Reserve NCO leads students, Soldiers
February 11, 2009
<b>LOUISVILLE, Ky. </b>- Advanced high school mathematics. Some students embrace it while others endure it.
This exact science of equations, applications and graphs could result in a near-empty classroom, but at Eastern High School here, students line up hoping to get one of those prized empty desks in Ben Rademaker's second-floor classroom.
Younger sophomore students quickly described Rademaker as funny, crazy, smart and one of the best teachers at the largest high school in the area.
Eastern High School principal James A Sexton agreed with the consensus of students who have had the rare opportunity to learn from Rademaker during the school year.
"The kids here have a great love for him and actually fight really hard to get into his class," Sexton said. "That's what makes a unique school -- to have a teacher where students line up to get into his or her classroom."
Sexton warned that Rademaker's classes aren't easy subjects to understand and learn.
"They just want to be a part of the things happening in his classroom," he said.
But once a month, the 13-year veteran teacher trades his dress shirts and math formulas for his Army Combat Uniform as a member of the 81st Regional Support Command's 100th Army Band, based at nearby Fort Knox, Ky.
As a sergeant first class, Rademaker uses his life lessons as a seasoned Army Reserve Soldier to deliver classroom instruction that students enjoy.
"The Army has definitely prepared me for the classroom," he said. "Being an NCO and a teacher has many similarities."
He said each requires passion, understanding and discipline.
When asked what is more difficult - teaching high school math or leading Soldiers in one of the largest Army Reserve bands, Rademaker said it's a near even discussion for both sides.
"It depends on the situation," he said. "Noncommissioned officers deal with a lot of stuff," he said. "NCOs deal with personal issues, while teachers deal with a lot of interpersonal issues."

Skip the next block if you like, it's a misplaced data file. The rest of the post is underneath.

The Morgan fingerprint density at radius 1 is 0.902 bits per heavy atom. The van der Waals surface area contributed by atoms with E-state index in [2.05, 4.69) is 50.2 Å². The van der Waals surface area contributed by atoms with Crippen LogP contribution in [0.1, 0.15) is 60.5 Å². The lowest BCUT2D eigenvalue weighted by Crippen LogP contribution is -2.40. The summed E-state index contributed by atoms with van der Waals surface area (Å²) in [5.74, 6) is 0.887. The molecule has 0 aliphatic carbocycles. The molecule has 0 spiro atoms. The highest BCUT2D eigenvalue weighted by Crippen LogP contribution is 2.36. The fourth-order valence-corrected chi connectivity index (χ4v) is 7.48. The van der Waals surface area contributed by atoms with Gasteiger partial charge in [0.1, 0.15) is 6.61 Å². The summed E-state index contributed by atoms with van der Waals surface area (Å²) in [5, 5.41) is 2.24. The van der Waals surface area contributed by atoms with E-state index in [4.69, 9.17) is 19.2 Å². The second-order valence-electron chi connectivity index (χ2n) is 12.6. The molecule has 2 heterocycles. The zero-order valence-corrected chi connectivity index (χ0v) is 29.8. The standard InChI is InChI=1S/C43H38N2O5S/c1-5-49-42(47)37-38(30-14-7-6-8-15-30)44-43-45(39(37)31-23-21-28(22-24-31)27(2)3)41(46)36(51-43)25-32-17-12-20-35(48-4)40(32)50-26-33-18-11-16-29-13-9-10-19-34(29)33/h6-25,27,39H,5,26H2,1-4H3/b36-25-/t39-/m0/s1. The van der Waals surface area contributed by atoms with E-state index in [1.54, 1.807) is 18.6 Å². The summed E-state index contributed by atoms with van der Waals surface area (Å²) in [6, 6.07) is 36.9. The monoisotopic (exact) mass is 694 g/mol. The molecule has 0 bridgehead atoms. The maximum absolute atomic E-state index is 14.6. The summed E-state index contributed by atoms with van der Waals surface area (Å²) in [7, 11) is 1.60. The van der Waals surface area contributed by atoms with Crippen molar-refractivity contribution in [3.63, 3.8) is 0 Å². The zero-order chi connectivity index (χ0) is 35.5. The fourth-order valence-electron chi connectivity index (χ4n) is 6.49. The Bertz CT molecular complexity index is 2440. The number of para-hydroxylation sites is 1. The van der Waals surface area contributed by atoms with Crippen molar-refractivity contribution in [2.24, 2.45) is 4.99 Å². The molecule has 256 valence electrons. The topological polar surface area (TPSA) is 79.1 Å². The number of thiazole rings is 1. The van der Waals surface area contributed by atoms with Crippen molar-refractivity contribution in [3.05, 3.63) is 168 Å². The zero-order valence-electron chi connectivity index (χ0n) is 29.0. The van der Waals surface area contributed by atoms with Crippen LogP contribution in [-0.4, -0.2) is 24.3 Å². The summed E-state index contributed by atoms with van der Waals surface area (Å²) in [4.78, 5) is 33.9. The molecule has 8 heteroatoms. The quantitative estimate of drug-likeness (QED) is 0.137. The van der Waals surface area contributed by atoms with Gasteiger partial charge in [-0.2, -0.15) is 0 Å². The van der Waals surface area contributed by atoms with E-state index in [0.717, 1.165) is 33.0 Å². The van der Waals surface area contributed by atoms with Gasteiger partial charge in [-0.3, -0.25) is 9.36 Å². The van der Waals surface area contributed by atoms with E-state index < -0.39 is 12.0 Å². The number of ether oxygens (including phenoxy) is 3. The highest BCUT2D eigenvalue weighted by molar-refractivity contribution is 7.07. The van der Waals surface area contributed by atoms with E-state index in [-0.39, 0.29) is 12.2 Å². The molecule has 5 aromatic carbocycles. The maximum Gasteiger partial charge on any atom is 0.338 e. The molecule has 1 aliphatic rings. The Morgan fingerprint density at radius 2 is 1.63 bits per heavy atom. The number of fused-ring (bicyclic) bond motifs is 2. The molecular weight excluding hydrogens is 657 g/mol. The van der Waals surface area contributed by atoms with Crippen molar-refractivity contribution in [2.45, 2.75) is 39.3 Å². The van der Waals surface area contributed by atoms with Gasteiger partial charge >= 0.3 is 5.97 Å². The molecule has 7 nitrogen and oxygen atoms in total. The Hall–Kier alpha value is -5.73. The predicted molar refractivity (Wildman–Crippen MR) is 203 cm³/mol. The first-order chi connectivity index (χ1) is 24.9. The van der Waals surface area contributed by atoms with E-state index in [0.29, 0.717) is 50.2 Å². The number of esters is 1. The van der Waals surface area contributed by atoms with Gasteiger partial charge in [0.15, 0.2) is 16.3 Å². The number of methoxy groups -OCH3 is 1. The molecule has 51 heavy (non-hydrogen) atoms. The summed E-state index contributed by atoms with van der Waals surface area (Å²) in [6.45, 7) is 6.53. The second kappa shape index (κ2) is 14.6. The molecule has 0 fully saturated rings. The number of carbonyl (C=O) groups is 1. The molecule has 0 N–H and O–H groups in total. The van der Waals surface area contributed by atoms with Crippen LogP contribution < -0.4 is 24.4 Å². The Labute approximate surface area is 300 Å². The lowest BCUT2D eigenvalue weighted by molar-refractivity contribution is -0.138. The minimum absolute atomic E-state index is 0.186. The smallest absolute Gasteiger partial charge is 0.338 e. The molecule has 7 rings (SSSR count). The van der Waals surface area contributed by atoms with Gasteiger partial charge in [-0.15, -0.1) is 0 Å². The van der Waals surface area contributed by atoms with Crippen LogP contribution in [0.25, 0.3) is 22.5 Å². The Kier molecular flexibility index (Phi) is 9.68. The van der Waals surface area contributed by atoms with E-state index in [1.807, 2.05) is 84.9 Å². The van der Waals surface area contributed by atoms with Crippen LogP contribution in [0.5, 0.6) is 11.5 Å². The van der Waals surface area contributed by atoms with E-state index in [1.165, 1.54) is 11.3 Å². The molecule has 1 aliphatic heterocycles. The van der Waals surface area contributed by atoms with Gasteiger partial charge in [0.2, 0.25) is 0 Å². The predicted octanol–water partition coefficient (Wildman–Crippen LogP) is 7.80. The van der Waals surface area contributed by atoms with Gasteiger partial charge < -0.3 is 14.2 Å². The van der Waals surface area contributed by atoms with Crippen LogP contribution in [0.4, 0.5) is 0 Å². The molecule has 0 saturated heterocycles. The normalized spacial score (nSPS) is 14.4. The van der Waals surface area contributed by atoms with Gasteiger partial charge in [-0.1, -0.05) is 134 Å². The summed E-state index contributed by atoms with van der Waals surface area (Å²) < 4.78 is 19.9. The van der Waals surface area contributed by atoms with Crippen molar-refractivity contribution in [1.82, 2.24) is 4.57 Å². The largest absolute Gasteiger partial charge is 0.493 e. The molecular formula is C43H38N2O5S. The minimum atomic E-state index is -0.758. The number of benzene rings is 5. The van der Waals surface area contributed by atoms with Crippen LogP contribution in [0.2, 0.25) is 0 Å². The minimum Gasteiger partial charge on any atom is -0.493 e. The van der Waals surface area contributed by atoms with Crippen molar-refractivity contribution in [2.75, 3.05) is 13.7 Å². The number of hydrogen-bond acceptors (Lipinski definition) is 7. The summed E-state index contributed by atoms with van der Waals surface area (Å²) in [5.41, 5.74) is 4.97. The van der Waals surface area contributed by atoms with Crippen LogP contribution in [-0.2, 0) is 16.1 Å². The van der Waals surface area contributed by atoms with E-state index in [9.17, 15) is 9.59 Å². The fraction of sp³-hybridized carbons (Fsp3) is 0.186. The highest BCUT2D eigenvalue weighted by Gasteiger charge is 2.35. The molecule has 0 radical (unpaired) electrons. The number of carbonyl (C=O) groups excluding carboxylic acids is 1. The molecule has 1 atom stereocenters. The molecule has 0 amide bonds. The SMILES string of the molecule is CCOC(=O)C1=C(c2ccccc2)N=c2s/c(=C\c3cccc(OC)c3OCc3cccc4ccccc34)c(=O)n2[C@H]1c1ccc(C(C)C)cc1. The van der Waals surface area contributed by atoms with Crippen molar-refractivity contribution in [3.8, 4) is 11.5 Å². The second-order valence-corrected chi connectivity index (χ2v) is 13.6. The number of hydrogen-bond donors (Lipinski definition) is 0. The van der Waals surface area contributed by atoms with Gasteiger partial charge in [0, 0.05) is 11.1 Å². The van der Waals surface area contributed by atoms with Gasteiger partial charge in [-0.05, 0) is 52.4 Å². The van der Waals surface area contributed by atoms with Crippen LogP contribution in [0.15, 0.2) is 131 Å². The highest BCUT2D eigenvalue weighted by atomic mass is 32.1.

Rademaker said he couldn't rank one above the other, but admits both can be difficult and rewarding at times.
Along with his classroom duties, Rademaker is also the math department chairman for the high school, Sexton said.
"I deal with mostly curriculum issues within the math department," Rademaker said. "It's a lot of organizational things, kind of like what an NCO does in the Army."
"There is a lot of logistical support and training in an Army band," he said. "This blends well with being a teacher. I deal with training every day here at the school. The difference is here, I have a boss, and in the Army I have a commanding officer."
Rademaker admits, at first, the Army thing takes his students by surprise.
"Especially when I tell them I am in the Army band," he added. "It's not the first thing that comes to mind when they think of the Army."
He said his students often relate the Army to things they see or read about in Iraq or Afghanistan.
As a Reserve Soldier, Rademaker said the school staff and students have been very supportive and respectful of his Reserve duties.
"When I do have to miss work for training, I never have issues with students," he said while knocking on a nearby wooden table and smiling.
Sexton said while Rademaker takes those isolated absences during the school week, his in-depth preparation leads to a smooth transition for the staff at the school.
"Students don't like that because they miss him, but he leaves great plans when he does leave us," Sexton said. "He returns in a good zest, those same students who missed him fall right back into that routine. I know the Reserve takes some time away from work, but we haven't missed a step."
Math or music'
"Math was the only thing I was good at besides playing the clarinet," he said laughing. "But music will always come first."
Since third grade, Rademaker has played the clarinet, and that devotion to a life-time passion has elevated the importance of music in his life.
This significance also translates to an aggressive military career that has taken him around the world.
"When the opportunity comes up, I do everything to be a part of that mission," he said about Army band performances.
While he works to complete his doctorate of philosophy, Rademaker will continue to impact lives of high school students and lead and mentor junior Soldiers.
"I have been given an amazing opportunity to teach both students and Soldiers," he said. "Who wouldn't want to be a NCO and a teacher'"